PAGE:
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Pharmacology, Physiology and Neuroscience Program
B.S. 2009, Fudan University, Shanghai, China
Thesis Advisor: Vanessa Routh, Ph.D.
Department of Pharmacology, Physiology and Neuroscience
Friday, June 16, 2017
11:00 A.M., MSB E609
All patients with type 1 and many with advanced type 2 diabetes mellitus (T1DM and T2DM, respectively) require intensive insulin therapy to prevent long-term consequences of hyperglycemia. However, hypoglycemia is a severe side effect of intensive insulin therapy. Recurrent hypoglycemia (RH) impairs the ability of the brain to sense subsequent hypoglycemia and generate the autonomic and neuroendocrine counterregulatory responses (CRR) that normally restore euglycemia. This condition is known as hypoglycemia associated autonomic failure (HAAF). Within the brain the ventromedial hypothalamus (VMH) plays a key role in the detection of hypoglycemia and CRR initiation. Glucose sensing neurons within the VMH are likely candidates for sensing and responding to hypoglycemia. This project focused exclusively on glucose-inhibited (GI) neurons in the VMH and their role in the CRR and HAAF.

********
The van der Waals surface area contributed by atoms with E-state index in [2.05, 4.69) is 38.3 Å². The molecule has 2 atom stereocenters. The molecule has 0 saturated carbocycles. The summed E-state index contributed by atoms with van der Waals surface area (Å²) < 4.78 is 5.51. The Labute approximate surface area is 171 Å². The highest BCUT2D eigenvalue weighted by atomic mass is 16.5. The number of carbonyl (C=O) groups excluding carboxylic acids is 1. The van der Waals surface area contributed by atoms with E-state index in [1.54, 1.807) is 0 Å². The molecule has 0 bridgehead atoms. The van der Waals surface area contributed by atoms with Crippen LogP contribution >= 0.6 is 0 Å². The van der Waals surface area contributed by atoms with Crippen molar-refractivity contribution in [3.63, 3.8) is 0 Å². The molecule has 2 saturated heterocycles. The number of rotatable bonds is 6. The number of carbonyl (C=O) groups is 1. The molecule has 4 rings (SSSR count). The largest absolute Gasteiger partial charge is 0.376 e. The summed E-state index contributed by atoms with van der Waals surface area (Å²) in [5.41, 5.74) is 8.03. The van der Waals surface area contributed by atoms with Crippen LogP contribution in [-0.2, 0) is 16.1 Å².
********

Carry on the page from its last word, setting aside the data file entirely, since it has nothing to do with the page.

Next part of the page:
We have previously shown that RH impairs activation of VMH GI neurons in low glucose. This was associated with increased VMH oxidative stress and s-nitrosation of the nitric oxide (NO) receptor, soluble guanylyl cyclase (sGC). S-nitrosation of sGC renders it insensitive to NO and impairs activation of VMH GI neurons by low glucose. In non-diabetic control rats HAAF, VMH sGC s-nitrosation and the blunted activation of VMH GI neurons in low glucose was prevented by systemic supplementation with the glutathione precursor n-acetylcysteine (NAC). Unfortunately, we found that NAC did not restore normal glucose sensing by VMH GI neurons when RH occurred during diabetes. We then tested the hypothesis that VMH overexpression of another antioxidant, thioredoxin 1 (Trx-1), preserves normal glucose sensing and the CRR in diabetic rats before and after RH. We found that inhibition of VMH Trx reductase, the enzyme which regenerates reduced Trx, decreased glycemia recovery in response to insulin induced hypoglycemia and the activation of VMH GI neurons in low glucose. In addition, VMH Trx activity was lower in rats with streptozotocin (STZ)-induced T1DM compared to that of non-diabetic controls. Interestingly, VMH Trx-1 overexpression slowed the induction of diabetes by STZ and lowered the insulin requirements to prevent severe hyperglycemia in STZ rats. More importantly, VMH Trx-1 overexpression completely restored the CRR and the activation of VMH GI neurons by low glucose in STZ rats. However, VMH Trx-1 overexpression was not effective when RH occurred during diabetes. Our data suggest that increasing both the GSH and Trx antioxidant defenses in VMH may be necessary to fully restore the CRR and activation of VMH GI neurons by low glucose when RH occurs during diabetes. Thus, VMH antioxidant defense is a promising therapeutic target for preventing HAAF in diabetic patients undergoing intensive insulin therapy.